- Elsa, a company out of California that uses a conversational AI to create discussions for students learning English and help improve pronunciation.
- Botsify, an AI and ML chatbot that provides students with study material via text or multimedia messages. Once students have finished the work, the program assesses their knowledge using pop quizzes and submits the quiz results to teachers for assessment.
- Microsoft’s Presentation Translator uses AI to provide real-time subtitles for PowerPoint presentations and lectures, allowing students to hear or read presentations in their preferred language and improving accessibility for Deaf or hard of hearing students.
Smart Campus Tech Creates a Connected Learning Experience
The Internet of Things (IoT) has changed a lot about how we, and our devices, stay connected. Smart campuses use the IoT to connect all devices (including smartphones, tablets, and computers) as well as sensors and other data gathering devices on their network to improve network operations and increase efficiency.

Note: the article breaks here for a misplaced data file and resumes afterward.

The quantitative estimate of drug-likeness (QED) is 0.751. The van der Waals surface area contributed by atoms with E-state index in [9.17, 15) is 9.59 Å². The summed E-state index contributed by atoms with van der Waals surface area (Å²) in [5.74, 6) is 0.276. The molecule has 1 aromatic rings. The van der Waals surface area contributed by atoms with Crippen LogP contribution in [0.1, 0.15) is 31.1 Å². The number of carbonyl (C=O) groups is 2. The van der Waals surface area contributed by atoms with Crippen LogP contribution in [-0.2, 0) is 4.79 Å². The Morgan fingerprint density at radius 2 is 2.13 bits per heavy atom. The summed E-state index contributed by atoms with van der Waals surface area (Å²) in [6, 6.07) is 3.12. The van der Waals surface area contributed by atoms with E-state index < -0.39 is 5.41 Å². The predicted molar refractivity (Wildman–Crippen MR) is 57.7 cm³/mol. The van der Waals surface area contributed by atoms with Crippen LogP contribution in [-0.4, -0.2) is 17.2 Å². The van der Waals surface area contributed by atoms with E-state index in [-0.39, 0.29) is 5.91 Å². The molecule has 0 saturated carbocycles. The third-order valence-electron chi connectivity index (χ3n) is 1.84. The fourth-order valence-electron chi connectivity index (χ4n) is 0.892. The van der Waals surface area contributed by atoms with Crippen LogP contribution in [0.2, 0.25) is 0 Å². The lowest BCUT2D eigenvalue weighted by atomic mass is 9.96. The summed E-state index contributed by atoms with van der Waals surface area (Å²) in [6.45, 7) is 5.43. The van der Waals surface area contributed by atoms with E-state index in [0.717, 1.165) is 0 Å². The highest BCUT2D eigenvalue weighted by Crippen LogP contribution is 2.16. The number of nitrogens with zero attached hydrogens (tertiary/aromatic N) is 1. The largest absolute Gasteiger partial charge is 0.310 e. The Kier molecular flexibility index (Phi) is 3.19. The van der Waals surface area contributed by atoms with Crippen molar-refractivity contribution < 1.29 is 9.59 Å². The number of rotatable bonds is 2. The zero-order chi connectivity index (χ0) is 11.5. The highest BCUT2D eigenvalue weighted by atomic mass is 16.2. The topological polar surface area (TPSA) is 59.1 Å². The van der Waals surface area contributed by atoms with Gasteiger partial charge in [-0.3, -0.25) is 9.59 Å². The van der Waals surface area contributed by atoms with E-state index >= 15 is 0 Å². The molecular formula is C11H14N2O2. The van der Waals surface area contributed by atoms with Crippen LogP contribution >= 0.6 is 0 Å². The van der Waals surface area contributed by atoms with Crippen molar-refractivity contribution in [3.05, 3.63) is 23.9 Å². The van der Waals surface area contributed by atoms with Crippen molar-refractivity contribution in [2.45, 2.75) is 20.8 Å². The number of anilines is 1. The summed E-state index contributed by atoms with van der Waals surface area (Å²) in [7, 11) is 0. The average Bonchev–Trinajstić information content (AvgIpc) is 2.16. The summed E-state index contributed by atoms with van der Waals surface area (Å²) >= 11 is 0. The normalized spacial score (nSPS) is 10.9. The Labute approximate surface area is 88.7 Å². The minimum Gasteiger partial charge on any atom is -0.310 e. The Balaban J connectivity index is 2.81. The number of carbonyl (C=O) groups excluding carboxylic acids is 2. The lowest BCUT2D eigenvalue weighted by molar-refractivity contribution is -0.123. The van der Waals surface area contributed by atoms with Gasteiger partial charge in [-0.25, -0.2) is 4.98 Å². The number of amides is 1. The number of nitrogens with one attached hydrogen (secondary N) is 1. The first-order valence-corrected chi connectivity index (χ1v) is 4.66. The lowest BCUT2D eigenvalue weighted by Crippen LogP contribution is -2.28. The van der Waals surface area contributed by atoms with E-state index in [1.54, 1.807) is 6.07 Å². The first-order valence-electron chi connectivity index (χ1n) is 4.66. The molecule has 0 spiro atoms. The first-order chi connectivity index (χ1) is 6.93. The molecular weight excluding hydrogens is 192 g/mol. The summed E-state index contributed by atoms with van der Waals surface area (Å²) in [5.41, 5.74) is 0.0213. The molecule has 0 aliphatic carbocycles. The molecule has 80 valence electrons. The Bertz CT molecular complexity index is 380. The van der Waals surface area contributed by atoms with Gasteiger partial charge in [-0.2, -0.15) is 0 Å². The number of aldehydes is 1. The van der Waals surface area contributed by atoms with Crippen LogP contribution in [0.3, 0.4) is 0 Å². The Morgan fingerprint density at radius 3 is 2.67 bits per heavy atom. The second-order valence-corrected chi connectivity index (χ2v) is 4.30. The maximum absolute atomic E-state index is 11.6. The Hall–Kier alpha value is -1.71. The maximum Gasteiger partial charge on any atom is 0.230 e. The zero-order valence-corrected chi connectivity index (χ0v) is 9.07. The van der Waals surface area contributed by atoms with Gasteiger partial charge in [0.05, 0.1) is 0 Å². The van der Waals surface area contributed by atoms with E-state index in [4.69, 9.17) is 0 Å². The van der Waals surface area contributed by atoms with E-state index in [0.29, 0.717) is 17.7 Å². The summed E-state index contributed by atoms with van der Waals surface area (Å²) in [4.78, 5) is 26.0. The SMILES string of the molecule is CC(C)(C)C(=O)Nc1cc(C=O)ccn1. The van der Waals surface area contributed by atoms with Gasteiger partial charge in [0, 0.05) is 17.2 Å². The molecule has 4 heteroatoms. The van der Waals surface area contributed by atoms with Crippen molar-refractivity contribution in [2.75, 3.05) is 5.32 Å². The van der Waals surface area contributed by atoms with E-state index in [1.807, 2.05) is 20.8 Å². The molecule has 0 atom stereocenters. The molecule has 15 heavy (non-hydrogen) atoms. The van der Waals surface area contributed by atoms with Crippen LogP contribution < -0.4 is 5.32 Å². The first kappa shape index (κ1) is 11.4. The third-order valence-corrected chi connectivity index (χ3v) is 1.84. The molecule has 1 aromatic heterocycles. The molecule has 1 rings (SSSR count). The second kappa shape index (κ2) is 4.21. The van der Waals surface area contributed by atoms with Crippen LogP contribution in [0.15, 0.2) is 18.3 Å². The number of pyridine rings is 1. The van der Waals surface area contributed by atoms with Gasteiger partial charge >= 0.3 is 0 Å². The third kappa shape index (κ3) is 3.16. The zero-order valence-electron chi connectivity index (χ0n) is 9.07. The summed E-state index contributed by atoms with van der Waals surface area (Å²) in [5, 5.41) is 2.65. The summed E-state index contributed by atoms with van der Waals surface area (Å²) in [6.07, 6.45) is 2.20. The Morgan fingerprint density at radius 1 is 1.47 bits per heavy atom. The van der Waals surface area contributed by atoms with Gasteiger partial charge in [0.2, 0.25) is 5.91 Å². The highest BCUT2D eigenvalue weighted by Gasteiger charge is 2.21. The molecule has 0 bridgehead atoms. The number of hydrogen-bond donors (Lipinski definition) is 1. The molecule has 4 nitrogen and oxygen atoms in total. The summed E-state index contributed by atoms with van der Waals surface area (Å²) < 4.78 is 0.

For example, some smart campuses are outfitting their buildings with sensors that detect whether a particular building or room is in use and automatically adjusts that area’s power use accordingly, saving money by turning off lights and adjusting temperature settings. Other campuses are using apps such as smart laundry apps that allow students to pay for and operate on-campus washing machines and dryers or use apps that allow them to easily pay for cafeteria purchases or purchase university event tickets. Smart technologies are also replacing keys as some campuses allow students, staff, and faculty to tap their Apple devices to near-field communication readers to unlock doors to campus gyms and other restricted buildings. Other campuses have begun installing specially programmed Ecco Dots in dorm rooms that have been trained to answer student questions about dorm and campus life.
Smart Campus Security & Bandwidth Concerns
However, this increased interconnectedness also brings with it increased security concerns that need to be carefully considered and addressed.
Many educational institutions interested in implementing IoT devices will also need to examine and upgrade their existing network infrastructure to handle the additional bandwidth student and faculty devices, sensors, cameras, and other devices require to stay connected.
Smart Campus Privacy Concerns